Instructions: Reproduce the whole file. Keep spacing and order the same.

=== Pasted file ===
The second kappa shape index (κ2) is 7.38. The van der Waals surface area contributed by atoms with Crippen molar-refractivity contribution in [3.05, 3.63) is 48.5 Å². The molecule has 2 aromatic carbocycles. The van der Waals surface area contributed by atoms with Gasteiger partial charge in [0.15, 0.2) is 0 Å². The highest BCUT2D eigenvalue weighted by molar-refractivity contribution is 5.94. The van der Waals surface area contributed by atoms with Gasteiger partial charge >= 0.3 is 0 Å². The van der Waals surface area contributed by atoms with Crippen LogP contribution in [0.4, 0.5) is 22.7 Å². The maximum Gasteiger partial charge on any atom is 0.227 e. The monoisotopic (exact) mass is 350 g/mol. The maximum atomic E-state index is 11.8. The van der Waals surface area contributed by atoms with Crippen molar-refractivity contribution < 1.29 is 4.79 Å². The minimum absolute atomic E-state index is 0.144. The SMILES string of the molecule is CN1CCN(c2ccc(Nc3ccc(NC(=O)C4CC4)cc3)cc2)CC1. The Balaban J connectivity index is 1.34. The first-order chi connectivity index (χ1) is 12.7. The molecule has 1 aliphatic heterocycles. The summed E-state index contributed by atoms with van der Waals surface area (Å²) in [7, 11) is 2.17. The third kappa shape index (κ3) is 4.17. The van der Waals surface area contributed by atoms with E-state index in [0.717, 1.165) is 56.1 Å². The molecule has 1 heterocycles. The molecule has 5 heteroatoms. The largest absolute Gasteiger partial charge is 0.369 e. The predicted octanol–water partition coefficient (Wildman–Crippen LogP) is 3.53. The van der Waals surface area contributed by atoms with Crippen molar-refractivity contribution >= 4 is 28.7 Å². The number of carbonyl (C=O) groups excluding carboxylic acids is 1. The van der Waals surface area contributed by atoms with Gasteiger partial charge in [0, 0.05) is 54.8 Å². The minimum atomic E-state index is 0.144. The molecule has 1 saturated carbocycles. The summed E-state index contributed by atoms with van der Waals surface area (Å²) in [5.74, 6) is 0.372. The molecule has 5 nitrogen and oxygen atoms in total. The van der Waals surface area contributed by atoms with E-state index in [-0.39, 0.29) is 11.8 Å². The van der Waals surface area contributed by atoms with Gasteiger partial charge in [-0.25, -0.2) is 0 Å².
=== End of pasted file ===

The second kappa shape index (κ2) is 7.38. The van der Waals surface area contributed by atoms with Crippen molar-refractivity contribution in [3.05, 3.63) is 48.5 Å². The molecule has 2 aromatic carbocycles. The van der Waals surface area contributed by atoms with Gasteiger partial charge in [0.15, 0.2) is 0 Å². The highest BCUT2D eigenvalue weighted by molar-refractivity contribution is 5.94. The van der Waals surface area contributed by atoms with Gasteiger partial charge >= 0.3 is 0 Å². The van der Waals surface area contributed by atoms with Crippen LogP contribution in [0.4, 0.5) is 22.7 Å². The maximum Gasteiger partial charge on any atom is 0.227 e. The monoisotopic (exact) mass is 350 g/mol. The maximum atomic E-state index is 11.8. The van der Waals surface area contributed by atoms with Crippen molar-refractivity contribution < 1.29 is 4.79 Å². The minimum absolute atomic E-state index is 0.144. The SMILES string of the molecule is CN1CCN(c2ccc(Nc3ccc(NC(=O)C4CC4)cc3)cc2)CC1. The Balaban J connectivity index is 1.34. The first-order chi connectivity index (χ1) is 12.7. The molecule has 1 aliphatic heterocycles. The summed E-state index contributed by atoms with van der Waals surface area (Å²) in [7, 11) is 2.17. The third kappa shape index (κ3) is 4.17. The van der Waals surface area contributed by atoms with E-state index in [0.717, 1.165) is 56.1 Å². The molecule has 1 heterocycles. The molecule has 5 heteroatoms. The largest absolute Gasteiger partial charge is 0.369 e. The predicted octanol–water partition coefficient (Wildman–Crippen LogP) is 3.53. The van der Waals surface area contributed by atoms with Crippen molar-refractivity contribution >= 4 is 28.7 Å². The number of carbonyl (C=O) groups excluding carboxylic acids is 1. The van der Waals surface area contributed by atoms with Gasteiger partial charge in [0, 0.05) is 54.8 Å². The minimum atomic E-state index is 0.144. The molecule has 1 saturated carbocycles. The summed E-state index contributed by atoms with van der Waals surface area (Å²) in [5.74, 6) is 0.372. The molecule has 5 nitrogen and oxygen atoms in total. The van der Waals surface area contributed by atoms with E-state index in [-0.39, 0.29) is 11.8 Å². The van der Waals surface area contributed by atoms with Gasteiger partial charge in [-0.25, -0.2) is 0 Å².